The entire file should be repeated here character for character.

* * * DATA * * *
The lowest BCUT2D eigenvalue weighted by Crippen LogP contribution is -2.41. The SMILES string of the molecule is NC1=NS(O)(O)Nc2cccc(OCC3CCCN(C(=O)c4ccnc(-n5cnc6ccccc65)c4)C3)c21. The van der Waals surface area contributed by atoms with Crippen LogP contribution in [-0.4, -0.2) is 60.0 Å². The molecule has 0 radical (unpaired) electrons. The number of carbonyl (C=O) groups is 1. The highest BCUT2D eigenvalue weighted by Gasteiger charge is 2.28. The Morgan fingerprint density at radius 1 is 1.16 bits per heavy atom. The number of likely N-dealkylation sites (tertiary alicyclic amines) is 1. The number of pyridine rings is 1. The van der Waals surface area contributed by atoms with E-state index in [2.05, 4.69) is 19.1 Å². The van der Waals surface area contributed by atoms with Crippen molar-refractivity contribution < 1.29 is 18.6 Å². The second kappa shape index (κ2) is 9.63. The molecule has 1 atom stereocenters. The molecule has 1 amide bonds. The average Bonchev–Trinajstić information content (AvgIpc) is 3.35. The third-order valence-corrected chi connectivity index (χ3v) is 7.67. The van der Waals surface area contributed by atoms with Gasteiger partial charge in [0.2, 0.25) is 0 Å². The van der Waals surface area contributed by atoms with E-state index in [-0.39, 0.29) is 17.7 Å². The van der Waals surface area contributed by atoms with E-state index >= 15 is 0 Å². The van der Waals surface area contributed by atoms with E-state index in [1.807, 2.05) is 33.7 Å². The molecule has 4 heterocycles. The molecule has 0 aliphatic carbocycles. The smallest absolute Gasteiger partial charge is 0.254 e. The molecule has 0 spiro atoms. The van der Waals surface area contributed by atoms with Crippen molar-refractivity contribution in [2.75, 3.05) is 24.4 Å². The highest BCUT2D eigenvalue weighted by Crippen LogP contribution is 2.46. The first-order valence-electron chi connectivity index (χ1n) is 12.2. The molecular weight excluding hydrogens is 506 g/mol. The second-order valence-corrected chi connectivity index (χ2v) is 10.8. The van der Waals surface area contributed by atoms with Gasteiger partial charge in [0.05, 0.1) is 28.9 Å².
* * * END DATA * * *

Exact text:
The lowest BCUT2D eigenvalue weighted by Crippen LogP contribution is -2.41. The SMILES string of the molecule is NC1=NS(O)(O)Nc2cccc(OCC3CCCN(C(=O)c4ccnc(-n5cnc6ccccc65)c4)C3)c21. The van der Waals surface area contributed by atoms with Crippen LogP contribution in [-0.4, -0.2) is 60.0 Å². The molecule has 0 radical (unpaired) electrons. The number of carbonyl (C=O) groups is 1. The highest BCUT2D eigenvalue weighted by Gasteiger charge is 2.28. The Morgan fingerprint density at radius 1 is 1.16 bits per heavy atom. The number of likely N-dealkylation sites (tertiary alicyclic amines) is 1. The number of pyridine rings is 1. The van der Waals surface area contributed by atoms with E-state index in [2.05, 4.69) is 19.1 Å². The van der Waals surface area contributed by atoms with Crippen molar-refractivity contribution < 1.29 is 18.6 Å². The second kappa shape index (κ2) is 9.63. The molecule has 1 atom stereocenters. The molecule has 1 amide bonds. The average Bonchev–Trinajstić information content (AvgIpc) is 3.35. The third-order valence-corrected chi connectivity index (χ3v) is 7.67. The van der Waals surface area contributed by atoms with Gasteiger partial charge in [0.2, 0.25) is 0 Å². The van der Waals surface area contributed by atoms with E-state index in [-0.39, 0.29) is 17.7 Å². The van der Waals surface area contributed by atoms with E-state index >= 15 is 0 Å². The van der Waals surface area contributed by atoms with E-state index in [1.807, 2.05) is 33.7 Å². The molecule has 4 heterocycles. The molecule has 0 aliphatic carbocycles. The smallest absolute Gasteiger partial charge is 0.254 e. The molecule has 0 spiro atoms. The van der Waals surface area contributed by atoms with Crippen molar-refractivity contribution in [2.75, 3.05) is 24.4 Å². The highest BCUT2D eigenvalue weighted by Crippen LogP contribution is 2.46. The first-order valence-electron chi connectivity index (χ1n) is 12.2. The molecular weight excluding hydrogens is 506 g/mol. The second-order valence-corrected chi connectivity index (χ2v) is 10.8. The van der Waals surface area contributed by atoms with Gasteiger partial charge in [0.05, 0.1) is 28.9 Å².